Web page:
Addiction in a nutshell: The emptiness demands to be filled. Insatiable longing meets instant gratification. Indulgence. Regret. Shame. Repeat.
While every journey out of hell is unique, to a certain extent, addiction is addiction is addiction. We move away from the substance that’s killing us and develop healthier lives. There is one notable exception. It’s the one substance that’s both easily abused and yet cannot be abstained from: food.
Food is sustaining and comforting. It’s something we associate with family, traditions, and most of the best things in life. Many of us are sufficiently passionate as to be dubbed “foodies.” We are a nation obsessed with food.
Even in the midst of our longstanding obesity epidemic, we remain unclear clinically: Is food addiction simply an eating disorder? Can people become addicted to certain sugary and/or high fat foods? It’s actually quite simple. Ask any recovering addict – anything that fills the emptiness can become an addiction.
I’ve had the honor of talking with friend and fellow blogger Robin Follette this week about her journey into recovery. She confirmed that like most of us, the emptiness began in her earliest years. “There were a lot of things missing and a lot of complications in my extended family that overshadowed my childhood. Food absolutely filled an emotional emptiness.”
She shared with me that, “(Food) has been my best friend since early childhood.” Her story connects me to hundreds I’ve heard (and my own) about the compelling need for more: “I asked for food I wanted and got some. I asked for more and got more. If I asked for thirds. I sometimes got thirds. I always wanted more. Food made me happy, kept me entertained and made me feel better.”
I asked Robin the two rhetorical questions I ask every person in early recovery: How much is enough? and What does “no” feel like? Her candor is striking: “I hid so I could eat as much as I wanted. I sometimes grabbed a handful of something and hid in my tent fort or favorite spot in the woods behind our house. I hid because I didn’t want to be told “no.” No more food? No more best friend?”
The things that takes away pain start out as our salvation and quickly become our damnation. From the age of 10, Robin describes understanding from the reactions of others that what brought her comfort was something to be ashamed of:
“I don’t remember what (was) said but I remember the tone in the person’s voice. She knew me well enough to know food was what made me happy and she wanted me to be happy. Clearly, she was unhappy with me and my eating habits. I knew then, in that instant, in that tone of voice, I knew. My love of food was shameful. That was the beginning of embarrassment and shame that would last nearly four decades.”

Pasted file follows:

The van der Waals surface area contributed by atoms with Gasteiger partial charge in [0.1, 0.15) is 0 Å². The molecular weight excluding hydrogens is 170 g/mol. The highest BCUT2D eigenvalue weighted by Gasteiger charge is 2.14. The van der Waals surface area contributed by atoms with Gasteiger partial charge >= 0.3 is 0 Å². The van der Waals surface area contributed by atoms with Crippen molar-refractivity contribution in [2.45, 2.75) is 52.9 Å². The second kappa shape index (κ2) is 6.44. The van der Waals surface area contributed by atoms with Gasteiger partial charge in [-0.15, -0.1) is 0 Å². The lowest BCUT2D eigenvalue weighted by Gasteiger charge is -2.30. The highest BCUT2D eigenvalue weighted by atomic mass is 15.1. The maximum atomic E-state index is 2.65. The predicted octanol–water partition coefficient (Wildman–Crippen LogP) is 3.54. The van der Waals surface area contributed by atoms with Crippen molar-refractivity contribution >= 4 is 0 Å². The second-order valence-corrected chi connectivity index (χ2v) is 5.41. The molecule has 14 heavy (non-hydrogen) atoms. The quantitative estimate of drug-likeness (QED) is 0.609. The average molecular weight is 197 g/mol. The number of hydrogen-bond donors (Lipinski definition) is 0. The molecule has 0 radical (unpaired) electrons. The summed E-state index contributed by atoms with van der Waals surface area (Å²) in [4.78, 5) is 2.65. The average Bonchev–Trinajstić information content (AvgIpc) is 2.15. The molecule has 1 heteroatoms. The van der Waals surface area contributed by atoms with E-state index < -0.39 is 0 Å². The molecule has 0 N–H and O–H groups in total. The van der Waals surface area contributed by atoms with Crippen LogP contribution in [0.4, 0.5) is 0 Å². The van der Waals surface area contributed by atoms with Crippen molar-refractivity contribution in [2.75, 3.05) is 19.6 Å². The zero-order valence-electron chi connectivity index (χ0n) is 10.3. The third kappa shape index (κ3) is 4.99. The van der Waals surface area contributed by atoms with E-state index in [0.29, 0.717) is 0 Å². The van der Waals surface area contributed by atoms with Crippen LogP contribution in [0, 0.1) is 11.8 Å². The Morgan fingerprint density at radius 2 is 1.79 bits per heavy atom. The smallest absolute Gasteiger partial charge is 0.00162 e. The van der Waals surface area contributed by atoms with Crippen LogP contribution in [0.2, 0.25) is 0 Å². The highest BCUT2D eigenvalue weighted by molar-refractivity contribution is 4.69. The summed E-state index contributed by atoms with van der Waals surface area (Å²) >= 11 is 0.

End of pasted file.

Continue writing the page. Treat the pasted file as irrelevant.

Robin developed serious health complications by age 40
I started having symptoms of colon cancer at age 40. My mother had colon cancer and died at 56. I was *devastated* when I couldn’t eat the entire day before my first colonoscopy. Once again my best friend was ripped away. I was working on my food issues with a counselor at the time. The look on (my counselor’s) face when I told her the following week about my devastation was unforgettable. That was the session that started changing the way I view food.
Robin had vertical gastric sleeve surgery in February of 2014. Her description of the process is an inspiration:
“I had to jump through hoops for health care professionals and the insurance company. In giving up that control, in being told what I was going to do, when I was going to do it, and how many times it had to be done, I started to gain control. It’s very clear from the first informational meeting you attend in EMMC’s surgical weight loss program – do not gain weight. If you can’t get some self control you’re going to need more time getting to surgery. It doesn’t mean you won’t get there, but it’s going to take more work. I didn’t do it gracefully in the beginning. I complained and sulked but I got with the program. I’m not completely in control but when I slip I don’t fall as far and I get myself together much sooner.”
Today Robin sees food differently, “Food is not anyone’s friend. It’s food. Plainly, simply, food.” As the adage goes, “We eat to live, not live to eat.” Today Robin’s focus is on nutrition and taking optimal care of her body. As is true for so many of us, she finds that even well meaning folks can undermine her goals:
“People are my biggest struggle. Generally, supportive people don’t get drunk in front of alcoholics. I’ve stopped seeing several people socially because they push me. “Just a bite.” “A little won’t hurt you.” “I’m a little insulted that you won’t take this batch of cookies home with you.” Nutrition is key, and there’s no nutrition in fried mozzarella sticks and cookies. I have to pack as much nutrition into three cups of food a day as possible.”
The untold story that often follows recovery from food addiction is the attention it brings to we who are accustomed to being invisible socially. Robin has handled this with grace and laughs that she’s been married forever and scarcely gives it a thought. I’m just getting to know her, but a woman who bags large game seems like someone not to be trifled with!